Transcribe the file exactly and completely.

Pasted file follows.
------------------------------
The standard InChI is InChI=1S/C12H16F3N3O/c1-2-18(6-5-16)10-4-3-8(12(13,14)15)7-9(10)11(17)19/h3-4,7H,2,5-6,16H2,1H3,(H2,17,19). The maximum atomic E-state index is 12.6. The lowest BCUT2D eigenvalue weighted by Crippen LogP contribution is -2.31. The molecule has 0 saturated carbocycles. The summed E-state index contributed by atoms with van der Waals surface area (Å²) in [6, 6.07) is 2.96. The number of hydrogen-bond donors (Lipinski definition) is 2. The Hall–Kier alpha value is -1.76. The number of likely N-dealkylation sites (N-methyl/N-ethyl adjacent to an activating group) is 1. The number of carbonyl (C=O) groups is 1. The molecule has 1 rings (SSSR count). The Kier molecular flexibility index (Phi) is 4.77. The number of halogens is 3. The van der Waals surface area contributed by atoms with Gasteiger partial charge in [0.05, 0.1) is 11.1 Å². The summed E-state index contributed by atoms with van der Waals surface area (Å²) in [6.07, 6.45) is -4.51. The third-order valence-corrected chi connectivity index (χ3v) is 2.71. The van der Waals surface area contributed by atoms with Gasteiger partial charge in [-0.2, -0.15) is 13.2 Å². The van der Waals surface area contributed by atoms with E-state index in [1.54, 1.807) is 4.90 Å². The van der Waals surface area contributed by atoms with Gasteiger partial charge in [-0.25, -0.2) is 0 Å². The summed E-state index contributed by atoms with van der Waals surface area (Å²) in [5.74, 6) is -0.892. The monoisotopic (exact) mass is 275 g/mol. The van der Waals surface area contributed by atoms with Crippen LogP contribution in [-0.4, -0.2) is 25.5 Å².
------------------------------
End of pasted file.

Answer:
The standard InChI is InChI=1S/C12H16F3N3O/c1-2-18(6-5-16)10-4-3-8(12(13,14)15)7-9(10)11(17)19/h3-4,7H,2,5-6,16H2,1H3,(H2,17,19). The maximum atomic E-state index is 12.6. The lowest BCUT2D eigenvalue weighted by Crippen LogP contribution is -2.31. The molecule has 0 saturated carbocycles. The summed E-state index contributed by atoms with van der Waals surface area (Å²) in [6, 6.07) is 2.96. The number of hydrogen-bond donors (Lipinski definition) is 2. The Hall–Kier alpha value is -1.76. The number of likely N-dealkylation sites (N-methyl/N-ethyl adjacent to an activating group) is 1. The number of carbonyl (C=O) groups is 1. The molecule has 1 rings (SSSR count). The Kier molecular flexibility index (Phi) is 4.77. The number of halogens is 3. The van der Waals surface area contributed by atoms with Gasteiger partial charge in [0.05, 0.1) is 11.1 Å². The summed E-state index contributed by atoms with van der Waals surface area (Å²) in [6.07, 6.45) is -4.51. The third-order valence-corrected chi connectivity index (χ3v) is 2.71. The van der Waals surface area contributed by atoms with Gasteiger partial charge in [-0.2, -0.15) is 13.2 Å². The van der Waals surface area contributed by atoms with E-state index in [1.54, 1.807) is 4.90 Å². The van der Waals surface area contributed by atoms with Gasteiger partial charge in [-0.25, -0.2) is 0 Å². The summed E-state index contributed by atoms with van der Waals surface area (Å²) in [5.74, 6) is -0.892. The monoisotopic (exact) mass is 275 g/mol. The van der Waals surface area contributed by atoms with Crippen LogP contribution in [-0.4, -0.2) is 25.5 Å².